"It was a truly amazing experience where I got to be an honest-to-God journalist for a real paper, and I got to live in one of the most romantic places in the world. It was pretty cool for a 24 year old," he said.
The experience created a quandary for Hammonds. "At Harvard, I nearly flunked out because I wasn't completely sure I wanted to be there. I barely survived the first year on probation."
A stint on the business end of the Minneapolis Star Tribune working on projects for that paper in the summer of 1985 while he was enrolled at Harvard solidified Hammonds's true calling.
"[The projects] were pretty interesting, but turns out they were not quite as interesting as being a journalist. I went back for the second year [at Harvard] but it became clearer as the year went on that what I really wanted to do was write."
Hammonds traveled to South Africa with this realization, having secured a position at Johannesburg's Business Day. The volatile political climate was fascinating and exhilarating for Hammonds, however he soon became concerned about getting what he called "an establishment job that felt real," as opposed to the freelance-type work he had been doing.
Hammonds was hired by Business Week's Boston bureau and spent four years working there, eventually rising to bureau chief.
A return trip to South Africa with his fiancée, Jackie, led to a nine-month long job with a non-government organization (NGO) in Namibia working on establishing agricultural training sessions across the country and supplying food to drought-stricken areas.
"Jackie and I had vast experience with drought food distribution, so we were selected," Hammonds said, tongue in cheek. Though he had left the magazine, Hammonds kept in touch with Business Week readers through a local column printed in the publication about his drought relief experience.
The rampant crime in the area at the time gave the two a good incentive to return to the United States, where Hammonds returned to Business Week and was married in 1993.
"I begged Business Week to give me a job, and they did," Hammonds said. He was eventually promoted to social policy editor, but Hammonds joked his title didn't make him the belle of any balls.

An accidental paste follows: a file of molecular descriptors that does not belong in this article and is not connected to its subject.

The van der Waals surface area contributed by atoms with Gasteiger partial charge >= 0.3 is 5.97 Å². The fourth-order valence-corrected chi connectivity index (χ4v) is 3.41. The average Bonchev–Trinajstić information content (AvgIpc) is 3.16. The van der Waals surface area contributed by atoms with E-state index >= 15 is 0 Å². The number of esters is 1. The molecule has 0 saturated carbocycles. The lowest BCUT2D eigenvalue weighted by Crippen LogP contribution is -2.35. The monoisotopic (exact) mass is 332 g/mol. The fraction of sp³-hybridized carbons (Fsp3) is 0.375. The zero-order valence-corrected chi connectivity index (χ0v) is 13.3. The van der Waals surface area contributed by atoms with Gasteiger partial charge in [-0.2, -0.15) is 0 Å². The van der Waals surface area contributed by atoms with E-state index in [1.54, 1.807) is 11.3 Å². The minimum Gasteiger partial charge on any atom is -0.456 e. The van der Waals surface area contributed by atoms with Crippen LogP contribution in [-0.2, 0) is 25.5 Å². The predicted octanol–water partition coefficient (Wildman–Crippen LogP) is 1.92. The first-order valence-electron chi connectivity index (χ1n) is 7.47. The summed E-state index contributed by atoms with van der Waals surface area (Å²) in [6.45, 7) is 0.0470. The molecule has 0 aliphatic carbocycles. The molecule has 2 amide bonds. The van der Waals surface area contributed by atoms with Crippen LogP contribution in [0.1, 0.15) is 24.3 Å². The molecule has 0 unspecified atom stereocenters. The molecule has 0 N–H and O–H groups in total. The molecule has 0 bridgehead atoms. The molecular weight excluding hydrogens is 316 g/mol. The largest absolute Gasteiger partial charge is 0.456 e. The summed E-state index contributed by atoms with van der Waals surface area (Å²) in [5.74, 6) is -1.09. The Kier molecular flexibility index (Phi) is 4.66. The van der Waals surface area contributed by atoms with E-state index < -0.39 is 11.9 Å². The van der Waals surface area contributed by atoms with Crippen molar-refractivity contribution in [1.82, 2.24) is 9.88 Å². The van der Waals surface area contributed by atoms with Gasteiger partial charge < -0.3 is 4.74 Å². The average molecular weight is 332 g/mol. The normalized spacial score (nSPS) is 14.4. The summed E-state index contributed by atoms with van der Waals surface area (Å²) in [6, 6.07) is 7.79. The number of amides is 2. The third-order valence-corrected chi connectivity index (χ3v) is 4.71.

"I didn't get invited to too may parties at all. 'Social' policy is not really a party kind of thing. It was an interesting beat for me, though, poverty policy, social policy, the role of corporations as citizens in a community."
Such issues began to draw Hammonds' interest more and more, and he said he was increasingly aware that Business Week was not the perfect place for him.
"The social issue stuff wasn't a core beat for Business Week and never would be. It was something important, but it was never at the heart of what Business Week was. The writing was on the wall."
Fast Company caught Hammonds' eye as it was starting out and he joined up when he was told he could continue to work for the Boston-based company in New York City where his wife and their three children, Connor, 8; Tara, 7; and Claire, 4, were settled in.
"I'm doing what I'm doing because I love it, and I think that's good advice for any profession. I would stick to stuff you love, otherwise nothing is worth it, I think," Hammonds said.
"I find myself in a position [now] where I actually make pretty good money doing something I love. A lot of journalism isn't like that — if you're going to stick it out, it sure helps to be able to be passionate about what you're trying to accomplish."
Last Updated: 6/21/12